A word about the kind of editing you can expect – and why.

For some odd reason, new authors, especially those who have never submitted work to a publisher before, feel that their writing is golden and perfect. If you’re one of those, you’re in for a huge shock. No one turns out perfect writing completely on their own, not even best selling authors with degrees in language arts. Ourselves included. If you feel you don’t need to be edited, and you’re going to get nasty about it, there are other mags out there which will take your content as is. Go submit to them.

For anyone who doesn’t feel like their work is perfect, we’d like to have a word with you.

We use the oxford comma rule. To explain:

A sentence can have several elements, and all are separated by commas. But space in newspaper columns is limited, and anytime a letter or punctuation mark can be left out, it is. Thus too many people are used to seeing this:  The man had a hat, shoes and shirt.  Send us that sentence and you’ll get this back: The man had a hat, shoes, and shirt. See that comma after shoes? That’s the oxford comma. You might not see why it’s needed, but “hat, shoes, and shirt” are not the same as “hat, shoes and shirt”. With the oxford comma, you have three separate objects. With out it, you have one object – the hat – and a group of objects – the shoes and shirt. And in some sentences that can lead to confusion or silliness. So get used to using the oxford comma when writing stuff for us.

We also use the Chicago Manual of Style. It’s online, it’s in libraries, it might even be in book stores (remember those?). You might want to get familiar with it.

We want good stories. Content with engaging plots, and intriguing situations. We want stories that’ll grab and hold our readers, and have them emailing us, requesting more from specific authors.

We also want every author to have a good chance at publication with us regardless of present skill level.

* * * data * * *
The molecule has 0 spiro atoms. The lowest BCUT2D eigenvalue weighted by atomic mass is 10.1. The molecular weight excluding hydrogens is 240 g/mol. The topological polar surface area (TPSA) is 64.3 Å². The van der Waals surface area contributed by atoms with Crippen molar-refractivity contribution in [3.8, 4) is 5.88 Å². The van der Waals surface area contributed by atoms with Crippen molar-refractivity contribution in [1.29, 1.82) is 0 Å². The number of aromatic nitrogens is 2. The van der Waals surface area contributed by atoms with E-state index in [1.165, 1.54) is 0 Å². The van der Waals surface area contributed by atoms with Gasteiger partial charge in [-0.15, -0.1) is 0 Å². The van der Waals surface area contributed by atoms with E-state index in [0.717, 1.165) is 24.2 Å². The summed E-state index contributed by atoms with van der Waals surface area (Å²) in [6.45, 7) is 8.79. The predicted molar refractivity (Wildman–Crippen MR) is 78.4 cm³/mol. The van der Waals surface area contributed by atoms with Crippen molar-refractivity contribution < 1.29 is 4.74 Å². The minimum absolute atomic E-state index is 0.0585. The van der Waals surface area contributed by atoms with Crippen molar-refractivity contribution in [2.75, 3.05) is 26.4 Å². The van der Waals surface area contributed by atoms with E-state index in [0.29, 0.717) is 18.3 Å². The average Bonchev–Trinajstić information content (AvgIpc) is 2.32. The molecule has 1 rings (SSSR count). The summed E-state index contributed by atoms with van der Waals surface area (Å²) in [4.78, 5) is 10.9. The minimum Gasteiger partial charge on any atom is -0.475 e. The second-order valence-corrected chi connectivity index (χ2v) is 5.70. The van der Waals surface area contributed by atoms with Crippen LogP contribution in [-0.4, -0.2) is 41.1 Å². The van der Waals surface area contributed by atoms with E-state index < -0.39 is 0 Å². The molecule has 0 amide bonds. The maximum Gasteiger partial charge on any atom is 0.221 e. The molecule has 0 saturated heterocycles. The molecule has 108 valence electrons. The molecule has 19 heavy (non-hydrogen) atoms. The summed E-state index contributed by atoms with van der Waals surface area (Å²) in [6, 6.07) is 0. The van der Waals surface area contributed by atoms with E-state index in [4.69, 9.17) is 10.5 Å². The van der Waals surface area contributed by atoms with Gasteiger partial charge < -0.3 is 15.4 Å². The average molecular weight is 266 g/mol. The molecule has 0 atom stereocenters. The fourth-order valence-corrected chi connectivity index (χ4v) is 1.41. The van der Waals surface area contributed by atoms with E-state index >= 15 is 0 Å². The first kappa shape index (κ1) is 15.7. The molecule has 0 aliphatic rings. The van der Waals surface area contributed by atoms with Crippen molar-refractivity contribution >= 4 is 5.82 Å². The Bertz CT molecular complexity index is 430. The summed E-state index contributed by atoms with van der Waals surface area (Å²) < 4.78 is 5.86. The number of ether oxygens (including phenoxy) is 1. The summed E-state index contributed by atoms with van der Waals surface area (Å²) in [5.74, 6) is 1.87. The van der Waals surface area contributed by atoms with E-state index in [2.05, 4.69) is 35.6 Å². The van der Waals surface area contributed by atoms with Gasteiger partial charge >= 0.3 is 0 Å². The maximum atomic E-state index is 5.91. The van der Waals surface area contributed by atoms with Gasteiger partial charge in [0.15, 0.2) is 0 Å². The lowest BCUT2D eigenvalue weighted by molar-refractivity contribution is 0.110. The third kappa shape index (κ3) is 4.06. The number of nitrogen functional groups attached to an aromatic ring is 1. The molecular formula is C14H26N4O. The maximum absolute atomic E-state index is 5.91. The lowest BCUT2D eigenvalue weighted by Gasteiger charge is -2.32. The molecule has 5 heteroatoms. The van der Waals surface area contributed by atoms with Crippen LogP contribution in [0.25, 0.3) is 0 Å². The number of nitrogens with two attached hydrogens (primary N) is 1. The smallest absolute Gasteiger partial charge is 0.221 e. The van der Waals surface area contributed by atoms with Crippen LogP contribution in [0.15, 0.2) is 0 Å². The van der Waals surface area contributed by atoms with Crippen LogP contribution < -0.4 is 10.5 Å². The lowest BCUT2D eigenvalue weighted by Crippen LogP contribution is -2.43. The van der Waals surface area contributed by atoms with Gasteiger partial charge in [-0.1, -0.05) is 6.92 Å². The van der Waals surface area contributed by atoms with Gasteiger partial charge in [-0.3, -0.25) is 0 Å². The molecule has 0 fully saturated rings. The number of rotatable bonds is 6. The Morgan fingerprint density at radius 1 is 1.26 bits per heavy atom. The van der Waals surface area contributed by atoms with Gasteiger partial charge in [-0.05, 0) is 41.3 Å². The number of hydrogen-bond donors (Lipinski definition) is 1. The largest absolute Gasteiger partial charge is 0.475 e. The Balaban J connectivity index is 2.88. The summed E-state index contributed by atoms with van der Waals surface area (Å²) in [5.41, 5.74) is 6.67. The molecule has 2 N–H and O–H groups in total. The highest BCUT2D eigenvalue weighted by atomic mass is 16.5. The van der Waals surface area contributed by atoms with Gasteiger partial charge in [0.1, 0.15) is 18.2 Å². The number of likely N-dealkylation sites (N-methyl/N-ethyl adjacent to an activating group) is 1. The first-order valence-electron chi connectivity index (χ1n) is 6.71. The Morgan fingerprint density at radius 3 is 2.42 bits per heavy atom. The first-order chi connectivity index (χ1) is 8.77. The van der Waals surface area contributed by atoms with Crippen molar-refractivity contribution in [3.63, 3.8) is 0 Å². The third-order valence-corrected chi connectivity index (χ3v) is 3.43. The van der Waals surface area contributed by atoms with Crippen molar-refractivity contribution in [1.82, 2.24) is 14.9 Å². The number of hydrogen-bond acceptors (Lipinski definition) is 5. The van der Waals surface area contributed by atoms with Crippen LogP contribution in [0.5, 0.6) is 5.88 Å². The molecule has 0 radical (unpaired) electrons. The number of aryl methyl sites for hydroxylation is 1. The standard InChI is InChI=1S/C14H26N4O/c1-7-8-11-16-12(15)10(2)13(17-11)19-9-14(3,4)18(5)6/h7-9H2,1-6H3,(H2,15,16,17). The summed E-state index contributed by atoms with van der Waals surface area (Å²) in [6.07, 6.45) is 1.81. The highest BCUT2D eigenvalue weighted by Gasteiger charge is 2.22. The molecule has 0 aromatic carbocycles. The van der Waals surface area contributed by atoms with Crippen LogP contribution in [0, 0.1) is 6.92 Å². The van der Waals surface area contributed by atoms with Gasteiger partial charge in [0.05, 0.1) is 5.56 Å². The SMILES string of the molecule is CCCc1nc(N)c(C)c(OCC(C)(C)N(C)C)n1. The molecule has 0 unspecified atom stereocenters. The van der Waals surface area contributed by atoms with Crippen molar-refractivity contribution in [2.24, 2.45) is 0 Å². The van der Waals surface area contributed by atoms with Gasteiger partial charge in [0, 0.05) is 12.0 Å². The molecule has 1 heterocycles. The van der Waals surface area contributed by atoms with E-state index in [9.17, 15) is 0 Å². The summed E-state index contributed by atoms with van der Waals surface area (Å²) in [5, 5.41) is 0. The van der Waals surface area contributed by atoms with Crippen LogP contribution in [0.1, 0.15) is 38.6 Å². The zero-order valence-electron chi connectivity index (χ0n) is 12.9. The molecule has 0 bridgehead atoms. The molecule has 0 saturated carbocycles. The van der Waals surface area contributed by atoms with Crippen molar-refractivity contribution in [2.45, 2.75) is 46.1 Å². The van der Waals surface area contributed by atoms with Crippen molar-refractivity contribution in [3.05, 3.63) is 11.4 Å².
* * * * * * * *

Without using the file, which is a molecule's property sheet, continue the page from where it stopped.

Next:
Because of that, when deciding to accept a story or not, we pay no attention to how you wrote something, just what you wrote. We read your submission for content, not technical ability. Technical issues can be fixed, as long as the plot is sound. Really lousy writing can become the brightest shining star in the sky with enough editing.

However, that doesn’t mean you dash off a rough draft and send it in. It doesn’t mean you shouldn’t do your best to edit before submitting it to us. It doesn’t mean you can be sloppy, or not care about your own work. Doing that will just about ensure a refusal – because your plot will be full of holes, or boring, or worse, non-existent. And your characters will either be copies of yourself, or flat card-board cut-outs with no personality or depth.

A word of warning:

We edit aggressively. You could easily get your manuscript back with more red, blue, and green on it than black. This is why we insist on Word docs, and why, if you don’t know how to use track changes before we start, you will. We have found that when an author can see the changes we’re suggesting, it’s also easy for them to see the problems that need to be fixed. So instead of just giving instructions and frustrating everyone while the author fumbles around trying to understand what we want, and making a hash of their work, we make those changes ourselves. Thus the reason for track changes: not only do they let the author easily see our suggested changes, they also let the author easily reject those changes. And that is fine with us. You never have to accept any of our changes, as long as you fix the problems we are pointing out.

Failure to fix certain problems will result in you getting your manuscript back with those problems pointed out again and instructions to fix them.

And yes, we do edit poems.

A word to our poets – If you’re going to send us a poem without punctuation, expect us to read it over very carefully. With a microscope. Almost never does a poem that has no punctuation work. Punctuation is not a decoration. It’s not optional. It allows the reader to clearly understand what is being conveyed – in both prose and poetry. So if you leave it out, you better do an exceptional job of writing. If anything is confusing or unclear, you’ll be getting it back.  Caps we couldn’t care less about, leave them out if you like, but punctuation we do.



Editing 1